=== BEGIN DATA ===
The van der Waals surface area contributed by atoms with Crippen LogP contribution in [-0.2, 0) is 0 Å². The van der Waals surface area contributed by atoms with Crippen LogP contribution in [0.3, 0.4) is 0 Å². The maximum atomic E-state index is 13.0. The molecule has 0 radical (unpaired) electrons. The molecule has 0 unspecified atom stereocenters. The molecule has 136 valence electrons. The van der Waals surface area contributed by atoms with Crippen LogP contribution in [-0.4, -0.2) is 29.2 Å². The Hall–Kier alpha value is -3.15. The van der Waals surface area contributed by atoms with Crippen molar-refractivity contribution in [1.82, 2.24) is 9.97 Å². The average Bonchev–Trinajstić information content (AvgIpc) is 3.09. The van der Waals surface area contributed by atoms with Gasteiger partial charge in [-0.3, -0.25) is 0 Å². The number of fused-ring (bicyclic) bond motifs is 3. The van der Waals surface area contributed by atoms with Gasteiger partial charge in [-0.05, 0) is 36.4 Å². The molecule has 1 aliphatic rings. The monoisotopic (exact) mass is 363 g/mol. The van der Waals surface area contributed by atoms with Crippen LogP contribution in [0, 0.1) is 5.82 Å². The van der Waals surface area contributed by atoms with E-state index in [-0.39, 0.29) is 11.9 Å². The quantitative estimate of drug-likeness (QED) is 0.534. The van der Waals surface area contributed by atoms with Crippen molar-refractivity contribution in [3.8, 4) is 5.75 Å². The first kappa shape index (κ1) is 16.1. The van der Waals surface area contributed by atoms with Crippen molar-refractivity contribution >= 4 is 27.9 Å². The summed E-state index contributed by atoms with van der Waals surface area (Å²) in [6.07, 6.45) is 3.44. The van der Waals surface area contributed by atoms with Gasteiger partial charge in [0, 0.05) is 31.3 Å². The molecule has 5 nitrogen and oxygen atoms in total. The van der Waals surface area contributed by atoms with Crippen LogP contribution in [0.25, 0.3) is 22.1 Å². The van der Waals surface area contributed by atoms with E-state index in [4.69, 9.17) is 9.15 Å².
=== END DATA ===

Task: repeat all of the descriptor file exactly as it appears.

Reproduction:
The van der Waals surface area contributed by atoms with Crippen LogP contribution in [-0.2, 0) is 0 Å². The van der Waals surface area contributed by atoms with Crippen LogP contribution in [0.3, 0.4) is 0 Å². The maximum atomic E-state index is 13.0. The molecule has 0 radical (unpaired) electrons. The molecule has 0 unspecified atom stereocenters. The molecule has 136 valence electrons. The van der Waals surface area contributed by atoms with Crippen LogP contribution in [-0.4, -0.2) is 29.2 Å². The Hall–Kier alpha value is -3.15. The van der Waals surface area contributed by atoms with Crippen molar-refractivity contribution in [1.82, 2.24) is 9.97 Å². The average Bonchev–Trinajstić information content (AvgIpc) is 3.09. The van der Waals surface area contributed by atoms with Gasteiger partial charge in [-0.3, -0.25) is 0 Å². The number of fused-ring (bicyclic) bond motifs is 3. The van der Waals surface area contributed by atoms with Gasteiger partial charge in [-0.05, 0) is 36.4 Å². The molecule has 1 aliphatic rings. The monoisotopic (exact) mass is 363 g/mol. The van der Waals surface area contributed by atoms with Crippen LogP contribution in [0, 0.1) is 5.82 Å². The van der Waals surface area contributed by atoms with E-state index in [-0.39, 0.29) is 11.9 Å². The quantitative estimate of drug-likeness (QED) is 0.534. The van der Waals surface area contributed by atoms with Crippen molar-refractivity contribution in [3.8, 4) is 5.75 Å². The first kappa shape index (κ1) is 16.1. The van der Waals surface area contributed by atoms with Crippen molar-refractivity contribution >= 4 is 27.9 Å². The summed E-state index contributed by atoms with van der Waals surface area (Å²) in [6.07, 6.45) is 3.44. The van der Waals surface area contributed by atoms with Gasteiger partial charge in [0, 0.05) is 31.3 Å². The molecule has 5 nitrogen and oxygen atoms in total. The van der Waals surface area contributed by atoms with Crippen LogP contribution in [0.25, 0.3) is 22.1 Å². The van der Waals surface area contributed by atoms with E-state index in [4.69, 9.17) is 9.15 Å².